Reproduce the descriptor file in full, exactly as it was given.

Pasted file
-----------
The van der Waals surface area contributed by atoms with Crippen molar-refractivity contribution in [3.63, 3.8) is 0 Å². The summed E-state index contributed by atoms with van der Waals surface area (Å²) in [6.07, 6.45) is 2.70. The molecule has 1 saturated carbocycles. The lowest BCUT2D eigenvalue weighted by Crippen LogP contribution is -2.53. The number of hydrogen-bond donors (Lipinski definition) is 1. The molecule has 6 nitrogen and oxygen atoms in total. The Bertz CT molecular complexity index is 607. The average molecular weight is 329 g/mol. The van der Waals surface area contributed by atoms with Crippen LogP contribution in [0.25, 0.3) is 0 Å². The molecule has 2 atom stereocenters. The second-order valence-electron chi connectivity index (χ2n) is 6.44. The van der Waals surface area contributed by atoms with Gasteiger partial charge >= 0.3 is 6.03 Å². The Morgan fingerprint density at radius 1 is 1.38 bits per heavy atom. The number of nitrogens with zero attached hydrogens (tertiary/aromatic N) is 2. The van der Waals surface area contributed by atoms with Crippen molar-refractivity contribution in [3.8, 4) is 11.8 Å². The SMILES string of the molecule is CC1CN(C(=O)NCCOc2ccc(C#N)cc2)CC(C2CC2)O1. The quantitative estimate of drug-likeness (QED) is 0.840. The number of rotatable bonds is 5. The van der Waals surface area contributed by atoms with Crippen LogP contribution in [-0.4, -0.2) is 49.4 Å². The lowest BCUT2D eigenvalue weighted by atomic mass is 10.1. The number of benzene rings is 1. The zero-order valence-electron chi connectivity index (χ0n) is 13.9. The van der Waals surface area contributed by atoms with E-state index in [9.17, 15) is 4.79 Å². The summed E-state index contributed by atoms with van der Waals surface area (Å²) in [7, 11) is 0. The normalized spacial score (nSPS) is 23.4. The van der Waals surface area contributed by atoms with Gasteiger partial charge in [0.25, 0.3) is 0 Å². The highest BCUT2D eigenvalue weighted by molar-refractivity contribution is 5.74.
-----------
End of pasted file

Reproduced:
The van der Waals surface area contributed by atoms with Crippen molar-refractivity contribution in [3.63, 3.8) is 0 Å². The summed E-state index contributed by atoms with van der Waals surface area (Å²) in [6.07, 6.45) is 2.70. The molecule has 1 saturated carbocycles. The lowest BCUT2D eigenvalue weighted by Crippen LogP contribution is -2.53. The number of hydrogen-bond donors (Lipinski definition) is 1. The molecule has 6 nitrogen and oxygen atoms in total. The Bertz CT molecular complexity index is 607. The average molecular weight is 329 g/mol. The van der Waals surface area contributed by atoms with Crippen LogP contribution in [0.25, 0.3) is 0 Å². The molecule has 2 atom stereocenters. The second-order valence-electron chi connectivity index (χ2n) is 6.44. The van der Waals surface area contributed by atoms with Gasteiger partial charge >= 0.3 is 6.03 Å². The Morgan fingerprint density at radius 1 is 1.38 bits per heavy atom. The number of nitrogens with zero attached hydrogens (tertiary/aromatic N) is 2. The van der Waals surface area contributed by atoms with Crippen molar-refractivity contribution in [3.8, 4) is 11.8 Å². The SMILES string of the molecule is CC1CN(C(=O)NCCOc2ccc(C#N)cc2)CC(C2CC2)O1. The quantitative estimate of drug-likeness (QED) is 0.840. The number of rotatable bonds is 5. The van der Waals surface area contributed by atoms with Crippen LogP contribution in [-0.4, -0.2) is 49.4 Å². The lowest BCUT2D eigenvalue weighted by atomic mass is 10.1. The number of benzene rings is 1. The zero-order valence-electron chi connectivity index (χ0n) is 13.9. The van der Waals surface area contributed by atoms with E-state index in [9.17, 15) is 4.79 Å². The summed E-state index contributed by atoms with van der Waals surface area (Å²) in [7, 11) is 0. The normalized spacial score (nSPS) is 23.4. The van der Waals surface area contributed by atoms with Gasteiger partial charge in [0.25, 0.3) is 0 Å². The highest BCUT2D eigenvalue weighted by molar-refractivity contribution is 5.74.